Police say a western Pennsylvania man who claims to have split personalities confessed to robbing a Chinese restaurant after reading about it in the newspaper and realizing he was the person who did it.
Online court records don’t list an attorney for 23-year-old Timothy Beer, of Leechburg, who’s been jailed since surrendering in Sunday’s robbery of the China King Restaurant about 35 miles northeast of Pittsburgh.
Beer came to the police station Tuesday, saying he wasn’t feeling well and “did something stupid.”
Beer told police he ordered food and became angry when he perceived the person waiting on him was continuing to speak Chinese. The next thing Beer remembers, he was playing video games at his cousin’s home â€” but says he later realized he committed the robbery when he read about it in Tuesday’s Valley News Dispatch. …
via Man to cops: My other personality robbed eatery – US news – Weird news – msnbc.com.
Read about DID, dissociative identity disorder on wikipedia.
The number of court cases involving DID has increased substantially since the 1990s and the diagnosis presents a variety of challenges for legal systems. Courts must distinguish individuals who mimic symptoms of DID for legal or social reasons. Within jurisprudence there are three significant problems:
- Individuals diagnosed with DID may accuse others of abuse but lack objective evidence and base their accusations solely on regular or recovered memories.
- There are questions regarding the civil and political rights of alters, particularly which alter can legally represent the person, sign a contract or vote.
- Finally, individuals diagnosed with DID who are accused of crimes may deny culpability due to the crime being committed by a different identity state.
In cases where not guilty by reason of insanity is used as a defence in a court, it is normally accompanied by one of three legal approaches – claiming a specific alter was in control when the crime was committed (and if that alter is considered insane), deciding whether all (or which) alters may be insane, or whether only the dominant personality meets the insanity standard.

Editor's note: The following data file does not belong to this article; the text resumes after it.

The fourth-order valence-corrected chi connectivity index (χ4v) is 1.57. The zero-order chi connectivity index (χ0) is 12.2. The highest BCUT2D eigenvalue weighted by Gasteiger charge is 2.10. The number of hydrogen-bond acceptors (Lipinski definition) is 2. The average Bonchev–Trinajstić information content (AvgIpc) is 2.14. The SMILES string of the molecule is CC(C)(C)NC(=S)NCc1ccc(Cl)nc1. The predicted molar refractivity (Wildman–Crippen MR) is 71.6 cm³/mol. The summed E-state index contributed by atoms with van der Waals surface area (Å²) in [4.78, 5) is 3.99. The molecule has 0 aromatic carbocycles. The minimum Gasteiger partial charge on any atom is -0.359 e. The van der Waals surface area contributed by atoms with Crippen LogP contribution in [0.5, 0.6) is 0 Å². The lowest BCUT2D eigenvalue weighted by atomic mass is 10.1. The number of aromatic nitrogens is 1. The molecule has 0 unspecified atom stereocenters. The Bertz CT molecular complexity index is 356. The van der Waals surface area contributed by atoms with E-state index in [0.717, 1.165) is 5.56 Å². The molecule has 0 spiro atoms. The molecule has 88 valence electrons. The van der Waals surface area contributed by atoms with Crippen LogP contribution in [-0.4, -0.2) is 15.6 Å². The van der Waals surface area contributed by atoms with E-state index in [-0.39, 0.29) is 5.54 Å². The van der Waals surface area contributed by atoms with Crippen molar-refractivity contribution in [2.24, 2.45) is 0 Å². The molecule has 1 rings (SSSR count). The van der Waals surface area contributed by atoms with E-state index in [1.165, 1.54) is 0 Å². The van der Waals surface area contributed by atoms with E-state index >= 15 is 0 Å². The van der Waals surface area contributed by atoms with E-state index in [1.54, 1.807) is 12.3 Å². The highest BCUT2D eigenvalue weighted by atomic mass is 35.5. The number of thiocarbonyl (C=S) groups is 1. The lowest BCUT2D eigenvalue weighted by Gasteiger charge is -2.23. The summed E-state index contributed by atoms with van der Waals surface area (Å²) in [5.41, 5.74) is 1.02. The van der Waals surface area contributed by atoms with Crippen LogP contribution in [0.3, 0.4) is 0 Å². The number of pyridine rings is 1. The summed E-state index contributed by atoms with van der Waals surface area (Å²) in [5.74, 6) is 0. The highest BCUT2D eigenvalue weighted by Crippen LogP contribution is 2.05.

There is no agreement within the legal and mental health fields whether an individual can be acquitted due to a diagnosis of DID. It has been argued that any individual with DID is a single person with a serious mental illness and therefore exhibits diminished responsibility and this was first recognized in an American court in 1978 (State v. Milligan). However, public reaction to the result of the case was strongly negative and since that time the few cases claiming insanity have found that the altered consciousness found in DID is either irrelevant or the diagnosis was not admissible evidence.The self-reported nature of the symptoms used to reach a diagnosis makes it difficult to determine their credibility, although objective measuring of brain activation and structural patterns are a promising direction for future scientific research into distinguishing malingered from genuine DID in forensic settings.